40 * N.S. Nise (2004) Control Systems Engineering Wiley & Sons Find the steady state error for inputs of r(t)=5u(t), r(t) =5tu(t) and r(t)=5t 2 u(t), where u(t) refers to step input First verify that the system is stable Yes System type? Type 1 Slide 40
41 For step r(t)=5u(t) For ramp r(t)=5tu(t) For parabola r(t)=5t 2 u(t) Slide 41
42 Just as damping ratio ζ, settling time T s, peak time T p, and percent overshoot are used as specifications for transient response, The position constant, K step, velocity constant, K v, and acceleration constant, K a, can be used as specifications for steadystate error Slide 42
43 u(t) = K P e + K I t e(τ)dτ + K 0 D e Intuitively: if the controller continues to see an error signal over a long time, then the integral term builds up, and increases control signal Slowly it builds up to the level required to completely kill the error Slide 43
44 For a PD controller, if the error and its derivative are both zero, then u = K P e + K D e = 0 So, a zerosteadystateerror response to a step must result in zero control input. This is not possible if there is some force (e.g. a spring, or gravity, or wind) pulling the system away from the reference Slide 44
45 Given this control system, find K so that there is 10% error in the steady state response to a ramp input System Stable? Yes System Type? Type 1 * N.S. Nise (2004) Control Systems Engineering Wiley & Sons Slide 45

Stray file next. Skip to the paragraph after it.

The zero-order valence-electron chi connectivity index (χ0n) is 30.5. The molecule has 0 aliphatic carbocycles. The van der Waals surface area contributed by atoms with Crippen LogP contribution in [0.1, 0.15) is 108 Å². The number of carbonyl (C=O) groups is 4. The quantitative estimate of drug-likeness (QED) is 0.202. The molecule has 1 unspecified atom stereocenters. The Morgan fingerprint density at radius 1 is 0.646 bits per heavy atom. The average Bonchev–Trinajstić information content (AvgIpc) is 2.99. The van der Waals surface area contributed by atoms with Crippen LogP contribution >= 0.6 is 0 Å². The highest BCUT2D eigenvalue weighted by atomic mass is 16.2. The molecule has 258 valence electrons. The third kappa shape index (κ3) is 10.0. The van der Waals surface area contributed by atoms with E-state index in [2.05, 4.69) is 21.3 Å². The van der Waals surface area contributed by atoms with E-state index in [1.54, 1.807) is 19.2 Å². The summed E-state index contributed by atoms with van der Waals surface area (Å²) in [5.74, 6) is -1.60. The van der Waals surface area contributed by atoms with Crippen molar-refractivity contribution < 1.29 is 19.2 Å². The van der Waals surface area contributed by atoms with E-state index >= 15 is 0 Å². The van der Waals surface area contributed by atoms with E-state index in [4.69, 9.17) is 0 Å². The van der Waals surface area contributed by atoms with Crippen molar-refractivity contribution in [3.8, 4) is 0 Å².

46 For LTI systems we have assumed that the parameters of the system are perfectly known However, there are instances in which the parameters of a system may change due to, for example: changes in ambient temperature, Altitude wear Manufacturing tolerances It is important to understand the degree to which changes in system parameters affect system performance. This is called sensitivity analysis Slide 46
47 Sensitivity is defined as the normalised ratio of the change in the transfer function T to the change in the plant G: S(s) = T(s) /T(s) G(s) /G(s) = T(s) G(s) Note that S is itself a transfer function: G(s) T(s) The sensitivity to plant changes is dynamic the feedback system may be more sensitive to plant changes when subjected to some inputs than others Slide 47
48 T(s) = Y(s) R(s) = G(s) G n (s) S = T(s) G(s) G(s) T(s) T(s) G(s) = 1 G n (s) S = 1 G n 1 G n =1 Slide 48
49 r d T(s) = Y(s) R(s) = T(s) G(s) = = KG 1+ KG K 1+ KG K 2 G 1+ KG K ( 1+ KG) 2 ( ) 2 S = = T /T G /G = 1 1+ GK With very high gains: K G(1+ KG) (1+ KG) 2 GK lim S = 0 K Slide 49